The entry points of the K Wires (Kirschner Wires) should be chosen so that they are as far apart as possible where they cross the fracture line. This guarantees maximal rotational stability.

The choice of the entry point must correlate with the planned direction of the K-wires and the end fixation point in the main fragment.

Ideally, if the anatomical site permits, the K Wires (Kirschner Wires) should be introduced as perpendicular as possible to the fracture plane. In certain sites, this is not achievable and mechanical stability should not be compromised by obsessive adherence to the above principle.

K Wire (Kirschner Wire) direction in transverse

The direction of the K Wires (Kirschner Wires) should be chosen so that the K-wires are well separated at the fracture level.

To achieve this, the length of the fracture line is divided into four equal parts. Ideally, when using two K-wires, the wires should pass approximately through the green areas in the illustration.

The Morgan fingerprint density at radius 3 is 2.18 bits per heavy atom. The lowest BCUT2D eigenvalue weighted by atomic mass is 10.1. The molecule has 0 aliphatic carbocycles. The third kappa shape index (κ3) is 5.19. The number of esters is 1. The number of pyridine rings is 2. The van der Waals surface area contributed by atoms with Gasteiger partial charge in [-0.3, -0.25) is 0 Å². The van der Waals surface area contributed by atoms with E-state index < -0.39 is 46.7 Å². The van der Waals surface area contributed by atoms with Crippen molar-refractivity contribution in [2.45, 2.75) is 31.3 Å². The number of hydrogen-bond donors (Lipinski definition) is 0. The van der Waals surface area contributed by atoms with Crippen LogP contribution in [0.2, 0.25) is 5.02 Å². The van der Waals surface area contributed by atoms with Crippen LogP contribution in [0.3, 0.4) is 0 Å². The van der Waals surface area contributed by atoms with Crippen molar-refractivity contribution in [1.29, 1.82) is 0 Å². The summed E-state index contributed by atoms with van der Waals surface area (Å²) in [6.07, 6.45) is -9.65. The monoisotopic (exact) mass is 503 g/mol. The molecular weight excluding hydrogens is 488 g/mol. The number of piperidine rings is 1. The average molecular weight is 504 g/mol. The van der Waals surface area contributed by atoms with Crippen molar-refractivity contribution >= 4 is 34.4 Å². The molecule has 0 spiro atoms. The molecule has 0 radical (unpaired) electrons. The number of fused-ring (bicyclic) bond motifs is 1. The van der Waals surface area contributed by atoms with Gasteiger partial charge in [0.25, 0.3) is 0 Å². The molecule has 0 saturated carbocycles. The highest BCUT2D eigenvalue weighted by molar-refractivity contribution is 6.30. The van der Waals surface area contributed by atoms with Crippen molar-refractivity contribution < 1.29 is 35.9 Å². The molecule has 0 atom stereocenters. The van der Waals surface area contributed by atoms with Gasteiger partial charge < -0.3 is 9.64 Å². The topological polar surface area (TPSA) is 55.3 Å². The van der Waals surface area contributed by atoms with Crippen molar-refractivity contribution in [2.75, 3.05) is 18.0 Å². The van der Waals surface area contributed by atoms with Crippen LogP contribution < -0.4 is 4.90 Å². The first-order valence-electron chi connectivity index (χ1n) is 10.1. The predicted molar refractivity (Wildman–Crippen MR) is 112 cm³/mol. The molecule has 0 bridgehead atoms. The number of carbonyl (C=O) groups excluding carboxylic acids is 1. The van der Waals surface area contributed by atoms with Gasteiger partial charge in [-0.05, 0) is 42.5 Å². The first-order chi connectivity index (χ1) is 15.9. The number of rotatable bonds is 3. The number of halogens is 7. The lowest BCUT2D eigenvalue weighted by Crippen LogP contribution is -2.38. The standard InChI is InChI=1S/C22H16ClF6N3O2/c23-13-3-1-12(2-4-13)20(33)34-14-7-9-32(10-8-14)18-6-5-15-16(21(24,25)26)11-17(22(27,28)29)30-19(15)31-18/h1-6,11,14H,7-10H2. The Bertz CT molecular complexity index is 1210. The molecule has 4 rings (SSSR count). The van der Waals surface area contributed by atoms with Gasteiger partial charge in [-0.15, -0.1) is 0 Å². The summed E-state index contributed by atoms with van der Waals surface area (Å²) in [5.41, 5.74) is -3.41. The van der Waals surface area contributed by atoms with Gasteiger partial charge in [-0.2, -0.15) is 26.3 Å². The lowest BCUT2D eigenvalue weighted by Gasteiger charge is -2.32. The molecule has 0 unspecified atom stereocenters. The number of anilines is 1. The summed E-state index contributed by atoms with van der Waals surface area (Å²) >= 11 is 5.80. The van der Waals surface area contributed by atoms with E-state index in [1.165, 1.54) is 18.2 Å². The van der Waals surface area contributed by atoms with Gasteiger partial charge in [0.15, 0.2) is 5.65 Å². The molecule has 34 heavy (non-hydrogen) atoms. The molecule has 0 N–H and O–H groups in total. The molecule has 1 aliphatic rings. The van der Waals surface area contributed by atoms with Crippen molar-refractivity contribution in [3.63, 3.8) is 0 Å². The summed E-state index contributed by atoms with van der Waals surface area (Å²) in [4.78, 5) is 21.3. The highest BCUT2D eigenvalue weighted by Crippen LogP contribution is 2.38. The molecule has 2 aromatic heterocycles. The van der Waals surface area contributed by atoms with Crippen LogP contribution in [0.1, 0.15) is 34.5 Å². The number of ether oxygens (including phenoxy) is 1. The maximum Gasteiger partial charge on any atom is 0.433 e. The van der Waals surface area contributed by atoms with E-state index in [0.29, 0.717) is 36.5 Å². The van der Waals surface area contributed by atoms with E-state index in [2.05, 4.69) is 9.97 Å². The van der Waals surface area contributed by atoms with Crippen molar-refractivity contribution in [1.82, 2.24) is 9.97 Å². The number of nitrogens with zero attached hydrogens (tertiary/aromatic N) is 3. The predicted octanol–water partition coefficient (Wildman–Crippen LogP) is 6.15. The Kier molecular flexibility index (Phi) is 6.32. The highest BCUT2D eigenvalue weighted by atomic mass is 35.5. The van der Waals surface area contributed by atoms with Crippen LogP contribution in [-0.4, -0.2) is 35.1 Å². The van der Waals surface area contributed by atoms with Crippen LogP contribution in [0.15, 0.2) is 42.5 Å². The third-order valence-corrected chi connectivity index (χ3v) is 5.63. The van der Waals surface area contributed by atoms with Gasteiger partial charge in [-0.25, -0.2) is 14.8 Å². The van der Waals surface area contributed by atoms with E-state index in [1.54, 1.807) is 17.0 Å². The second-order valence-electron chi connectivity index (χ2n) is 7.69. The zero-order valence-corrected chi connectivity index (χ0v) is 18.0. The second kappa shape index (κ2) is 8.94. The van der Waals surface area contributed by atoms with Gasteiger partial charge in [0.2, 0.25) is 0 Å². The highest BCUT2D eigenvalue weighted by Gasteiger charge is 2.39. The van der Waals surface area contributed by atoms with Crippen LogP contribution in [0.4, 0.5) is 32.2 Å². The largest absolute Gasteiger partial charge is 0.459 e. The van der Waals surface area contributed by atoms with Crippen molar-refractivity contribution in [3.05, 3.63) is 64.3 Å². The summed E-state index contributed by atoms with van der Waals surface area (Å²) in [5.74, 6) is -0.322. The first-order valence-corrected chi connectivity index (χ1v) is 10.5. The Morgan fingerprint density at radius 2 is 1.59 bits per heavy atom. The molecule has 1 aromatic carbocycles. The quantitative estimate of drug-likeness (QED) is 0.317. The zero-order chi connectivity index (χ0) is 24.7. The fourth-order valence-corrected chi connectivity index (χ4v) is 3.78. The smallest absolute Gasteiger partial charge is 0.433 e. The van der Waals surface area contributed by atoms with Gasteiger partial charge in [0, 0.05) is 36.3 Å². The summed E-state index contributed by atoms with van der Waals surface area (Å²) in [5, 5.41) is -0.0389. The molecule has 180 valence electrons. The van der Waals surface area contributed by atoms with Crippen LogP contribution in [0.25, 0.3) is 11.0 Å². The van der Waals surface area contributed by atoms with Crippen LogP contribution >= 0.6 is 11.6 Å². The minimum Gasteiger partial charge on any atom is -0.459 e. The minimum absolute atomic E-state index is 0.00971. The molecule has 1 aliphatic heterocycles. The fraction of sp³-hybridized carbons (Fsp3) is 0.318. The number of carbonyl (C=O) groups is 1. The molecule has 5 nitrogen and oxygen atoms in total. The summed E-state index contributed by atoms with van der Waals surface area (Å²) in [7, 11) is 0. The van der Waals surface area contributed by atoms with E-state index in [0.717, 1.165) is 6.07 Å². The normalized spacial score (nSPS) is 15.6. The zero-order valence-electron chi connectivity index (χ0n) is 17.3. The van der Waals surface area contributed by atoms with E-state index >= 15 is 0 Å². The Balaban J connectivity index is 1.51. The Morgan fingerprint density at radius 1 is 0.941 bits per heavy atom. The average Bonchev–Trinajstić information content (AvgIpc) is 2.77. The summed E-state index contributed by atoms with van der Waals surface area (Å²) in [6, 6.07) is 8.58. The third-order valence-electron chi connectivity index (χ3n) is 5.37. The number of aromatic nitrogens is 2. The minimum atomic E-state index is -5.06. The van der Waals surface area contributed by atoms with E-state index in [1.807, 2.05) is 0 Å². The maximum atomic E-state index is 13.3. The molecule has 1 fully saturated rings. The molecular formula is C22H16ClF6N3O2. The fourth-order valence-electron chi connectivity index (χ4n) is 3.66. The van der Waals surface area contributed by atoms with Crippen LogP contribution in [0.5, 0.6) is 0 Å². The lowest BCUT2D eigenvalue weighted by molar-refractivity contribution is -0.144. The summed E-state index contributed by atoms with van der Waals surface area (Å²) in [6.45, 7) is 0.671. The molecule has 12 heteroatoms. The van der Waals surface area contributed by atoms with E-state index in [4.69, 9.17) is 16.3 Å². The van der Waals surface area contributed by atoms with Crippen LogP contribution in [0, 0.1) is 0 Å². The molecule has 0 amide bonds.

Monolateral divergent K Wires (Kirschner Wires)

For oblique (>30°) metaphyseal fractures crossed K Wire (Kirschner Wire) fixation may be very difficult, or impossible, as at least one of the K Wires (Kirschner Wires) will run nearly parallel to the fracture line.

For oblique fractures, therefore, divergent monolateral K-wire fixation is more suitable. For this technique, one size larger K Wires (Kirschner Wires) should be used than for cross K-wiring.

If lateral divergent K Wire (Kirschner Wire) fixation is not possible, for example, due to soft tissue condition or a structure at risk, another stabilization technique should be used (eg, external fixator or plate).

K Wire (Kirschner Wire) insertion

Stab incision

A small incision or a direct puncture with the K-wire is made over the planned entry point. An incision is recommended to avoid skin damage, which might cause pin-track infection.

K Wire (Kirschner Wire) insertion

To avoid thermal injury, especially to the physis, K Wires (Kirschner Wires) should be inserted by hand or using an oscillating drill.

If a standard drill is used, it must be run as slowly as possible to avoid a thermal effect.

Additionally, irrigate the K Wire (Kirschner Wire) during drilling with a cooled irrigation fluid.

If a drill is used, the K Wire (Kirschner Wire) is initially inserted manually through the skin incision, onto the chosen bony entry point. While maintaining the correct position of the tip, the drill is attached to the wire.